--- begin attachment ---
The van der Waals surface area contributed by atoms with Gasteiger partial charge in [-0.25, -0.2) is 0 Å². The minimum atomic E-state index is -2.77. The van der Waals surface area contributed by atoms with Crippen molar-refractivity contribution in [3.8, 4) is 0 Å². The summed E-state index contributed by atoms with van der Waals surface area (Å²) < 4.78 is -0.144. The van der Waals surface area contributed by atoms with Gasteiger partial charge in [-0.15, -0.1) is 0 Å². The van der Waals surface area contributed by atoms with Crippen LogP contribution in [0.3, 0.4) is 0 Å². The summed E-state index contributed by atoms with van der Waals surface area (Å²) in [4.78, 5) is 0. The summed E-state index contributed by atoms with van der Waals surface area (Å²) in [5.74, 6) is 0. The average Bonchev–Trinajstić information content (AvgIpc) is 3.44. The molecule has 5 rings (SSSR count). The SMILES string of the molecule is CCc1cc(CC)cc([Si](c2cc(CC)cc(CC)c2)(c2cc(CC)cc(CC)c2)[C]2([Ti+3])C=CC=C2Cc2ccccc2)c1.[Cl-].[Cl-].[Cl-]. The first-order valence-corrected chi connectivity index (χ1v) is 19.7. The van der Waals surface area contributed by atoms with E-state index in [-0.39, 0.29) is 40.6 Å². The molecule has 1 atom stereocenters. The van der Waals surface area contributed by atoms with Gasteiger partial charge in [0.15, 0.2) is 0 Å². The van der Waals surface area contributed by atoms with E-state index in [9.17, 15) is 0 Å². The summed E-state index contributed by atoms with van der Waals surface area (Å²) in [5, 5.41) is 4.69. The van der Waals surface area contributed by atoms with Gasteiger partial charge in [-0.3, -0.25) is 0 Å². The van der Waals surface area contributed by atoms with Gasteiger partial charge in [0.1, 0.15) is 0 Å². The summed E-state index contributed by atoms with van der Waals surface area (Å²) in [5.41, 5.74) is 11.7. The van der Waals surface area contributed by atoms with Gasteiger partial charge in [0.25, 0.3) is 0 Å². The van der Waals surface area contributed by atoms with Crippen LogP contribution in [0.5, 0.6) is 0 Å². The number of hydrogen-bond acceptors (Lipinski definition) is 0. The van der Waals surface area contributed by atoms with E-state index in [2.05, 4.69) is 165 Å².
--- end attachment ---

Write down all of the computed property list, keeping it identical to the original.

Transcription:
The van der Waals surface area contributed by atoms with Gasteiger partial charge in [-0.25, -0.2) is 0 Å². The minimum atomic E-state index is -2.77. The van der Waals surface area contributed by atoms with Crippen molar-refractivity contribution in [3.8, 4) is 0 Å². The summed E-state index contributed by atoms with van der Waals surface area (Å²) < 4.78 is -0.144. The van der Waals surface area contributed by atoms with Gasteiger partial charge in [-0.15, -0.1) is 0 Å². The van der Waals surface area contributed by atoms with Crippen LogP contribution in [0.3, 0.4) is 0 Å². The summed E-state index contributed by atoms with van der Waals surface area (Å²) in [4.78, 5) is 0. The summed E-state index contributed by atoms with van der Waals surface area (Å²) in [5.74, 6) is 0. The average Bonchev–Trinajstić information content (AvgIpc) is 3.44. The molecule has 5 rings (SSSR count). The SMILES string of the molecule is CCc1cc(CC)cc([Si](c2cc(CC)cc(CC)c2)(c2cc(CC)cc(CC)c2)[C]2([Ti+3])C=CC=C2Cc2ccccc2)c1.[Cl-].[Cl-].[Cl-]. The first-order valence-corrected chi connectivity index (χ1v) is 19.7. The van der Waals surface area contributed by atoms with E-state index in [-0.39, 0.29) is 40.6 Å². The molecule has 1 atom stereocenters. The van der Waals surface area contributed by atoms with Gasteiger partial charge in [0.15, 0.2) is 0 Å². The van der Waals surface area contributed by atoms with E-state index in [9.17, 15) is 0 Å². The summed E-state index contributed by atoms with van der Waals surface area (Å²) in [5, 5.41) is 4.69. The van der Waals surface area contributed by atoms with Gasteiger partial charge in [-0.3, -0.25) is 0 Å². The van der Waals surface area contributed by atoms with Gasteiger partial charge in [0.1, 0.15) is 0 Å². The summed E-state index contributed by atoms with van der Waals surface area (Å²) in [5.41, 5.74) is 11.7. The van der Waals surface area contributed by atoms with Gasteiger partial charge in [0.25, 0.3) is 0 Å². The van der Waals surface area contributed by atoms with Crippen LogP contribution in [0.5, 0.6) is 0 Å². The number of hydrogen-bond acceptors (Lipinski definition) is 0. The van der Waals surface area contributed by atoms with E-state index in [2.05, 4.69) is 165 Å².